Brace Your Paws...Winter is Coming

by Kimberly Crawford 21 days ago in how to

Keeping your pets safe this winter

Brace Your Paws...Winter is Coming

My dog absolutely loves Winter, and she would spend all day playing and frolicking in the snow if we let her. However, Wintertime is not all fun and games for our four-legged friends. Our sweet little pooch is a senior dog, and this is a precarious time of year for not just older dogs but all animals. Before the full brunt of winter is upon us, it is time to think about ways to protect your pets during the most brutal season of the year. Your pets depend on you to keep them safe and healthy during this particularly treacherous time of year. Cold temperatures and seasonal tools we use to make our lives easier can spell doom for your pets if they aren’t treated with care.

Protect Them From Extreme Temperatures

Temperatures can fluctuate dramatically during the winter season. Extremely cold temperatures can injure any animal, but it can be particularly harmful to elderly pets and ones whose coats are not designed to handle the harsher temperatures. Just as with humans, it doesn’t take much time exposed to the elements for animals to get hyperthermia. This is not the time of year to allow your animals to spend extended amounts of time outdoors. Be conscientious of the time they spend in the cold.

Put Up Weather Fencing Around Ponds and Open Water

Snow-covered landscapes are beautiful to behold but can spell disaster for your pooch. If you have a pond or open body of water in your yard, putting up a protection fence will save you the heartache of a drowned pet that has fallen through the ice. Ice can be extremely dangerous especially with fluctuating winter temperatures. Not to mention that snow on top of ice can warm the ice underneath and can affect its stability and firmness.

Remember Animals Housed Outdoors Need Extra Attention

Be mindful of the drafty areas of your home, where caged animals might be housed. Drafts can be harmful to certain animals who can’t regulate their own body heat, especially cold-blooded animals, like snakes. Animals that are regularly housed outdoors, such as rabbits, need to have a shelter that will protect them from the cold and will allow them to get out of the wind. Hay is a great insulator, but it needs to be changed weekly to protect your animals from toxins like mold.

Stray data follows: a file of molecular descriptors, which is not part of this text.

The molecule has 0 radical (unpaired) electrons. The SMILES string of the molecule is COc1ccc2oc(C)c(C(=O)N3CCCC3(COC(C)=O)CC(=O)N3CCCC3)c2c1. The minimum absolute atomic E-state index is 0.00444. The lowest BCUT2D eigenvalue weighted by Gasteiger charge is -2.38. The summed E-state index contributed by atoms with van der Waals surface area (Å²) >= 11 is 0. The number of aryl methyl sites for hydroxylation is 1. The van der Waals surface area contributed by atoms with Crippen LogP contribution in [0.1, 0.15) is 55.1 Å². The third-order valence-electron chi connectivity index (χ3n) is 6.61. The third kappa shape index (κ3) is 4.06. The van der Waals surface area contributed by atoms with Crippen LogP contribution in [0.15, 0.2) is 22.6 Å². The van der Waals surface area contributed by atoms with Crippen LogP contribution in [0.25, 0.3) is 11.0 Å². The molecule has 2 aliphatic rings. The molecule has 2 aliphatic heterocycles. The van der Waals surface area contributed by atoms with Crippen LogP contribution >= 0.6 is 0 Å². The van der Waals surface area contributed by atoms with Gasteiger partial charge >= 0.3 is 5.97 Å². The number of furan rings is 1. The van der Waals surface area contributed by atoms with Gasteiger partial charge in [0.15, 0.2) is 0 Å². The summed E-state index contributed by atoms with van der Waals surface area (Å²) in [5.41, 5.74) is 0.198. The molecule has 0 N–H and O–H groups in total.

Take The Bite Out Of Frostbite

Just like you, your furry friends can develop frostbite. As with people, areas of the body that have relatively low circulation, such as the tips of the ears or areas that are exposed to moisture, like the genital area, are places that will be susceptible to frostbite. The pads of their feet are especially vulnerable. If your pet’s feet are covered in snow, take a moment to dry them off when they come inside.

Beware of Ice Melter

It is also important to think about the various winter tools we use to make our lives easier and safer. It may not occur to you that while applying ice melt to your porch and walkways to prevent slipping, you could be irritating your dog’s feet. When buying an ice melter for your walkway, look for varieties that are marked as safe for your pets to walk in. You can also purchase booties for your four-legged friends to wear when they venture outside.

Keep Anti-freeze Away from Your Pets

One of the most dangerous winter hazards for animals is anti-freeze. To pets, anti-freeze has a pleasing taste, but it is deadly. Be mindful of any leaks or spills in your driveway and be sure to clean them up at once. It does not take a lot of anti-freeze to kill your pet. There are brands of anti-freeze that make varieties that are safe for your pets.

With some simple precautions and mindfulness to the dangers that can present themselves during this time of year, you can not only keep your pets safe and healthy but happy as well.

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Kimberly Crawford
Kimberly Crawford
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Kimberly Crawford

KIMBERLY CRAWFORD is a writer who lives in Upstate New York with her family. Her work focuses on travel, music, and relationships. She writers for Family Traveller, GIGSoupMusic, The Family Backpack, Lessons Learned in Life & Your Tango.

See all posts by Kimberly Crawford